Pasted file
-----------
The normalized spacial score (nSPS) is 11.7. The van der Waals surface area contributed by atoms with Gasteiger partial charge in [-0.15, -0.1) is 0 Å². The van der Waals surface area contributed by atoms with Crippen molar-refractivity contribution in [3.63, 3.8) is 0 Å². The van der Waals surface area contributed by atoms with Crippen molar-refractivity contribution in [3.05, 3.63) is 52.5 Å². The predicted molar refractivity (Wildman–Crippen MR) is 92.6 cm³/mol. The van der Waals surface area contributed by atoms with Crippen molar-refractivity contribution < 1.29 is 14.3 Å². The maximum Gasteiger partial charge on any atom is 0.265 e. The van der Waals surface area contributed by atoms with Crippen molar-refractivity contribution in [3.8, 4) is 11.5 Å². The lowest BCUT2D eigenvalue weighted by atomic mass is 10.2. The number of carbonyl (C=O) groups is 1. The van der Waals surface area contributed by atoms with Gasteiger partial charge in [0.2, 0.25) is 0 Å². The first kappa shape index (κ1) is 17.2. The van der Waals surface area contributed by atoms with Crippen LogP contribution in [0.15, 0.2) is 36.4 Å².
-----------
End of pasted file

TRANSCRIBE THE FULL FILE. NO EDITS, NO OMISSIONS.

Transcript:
The normalized spacial score (nSPS) is 11.7. The van der Waals surface area contributed by atoms with Gasteiger partial charge in [-0.15, -0.1) is 0 Å². The van der Waals surface area contributed by atoms with Crippen molar-refractivity contribution in [3.63, 3.8) is 0 Å². The van der Waals surface area contributed by atoms with Crippen molar-refractivity contribution in [3.05, 3.63) is 52.5 Å². The predicted molar refractivity (Wildman–Crippen MR) is 92.6 cm³/mol. The van der Waals surface area contributed by atoms with Crippen molar-refractivity contribution < 1.29 is 14.3 Å². The maximum Gasteiger partial charge on any atom is 0.265 e. The van der Waals surface area contributed by atoms with Crippen molar-refractivity contribution in [3.8, 4) is 11.5 Å². The lowest BCUT2D eigenvalue weighted by atomic mass is 10.2. The number of carbonyl (C=O) groups is 1. The van der Waals surface area contributed by atoms with Gasteiger partial charge in [0.2, 0.25) is 0 Å². The first kappa shape index (κ1) is 17.2. The van der Waals surface area contributed by atoms with Crippen LogP contribution in [0.15, 0.2) is 36.4 Å².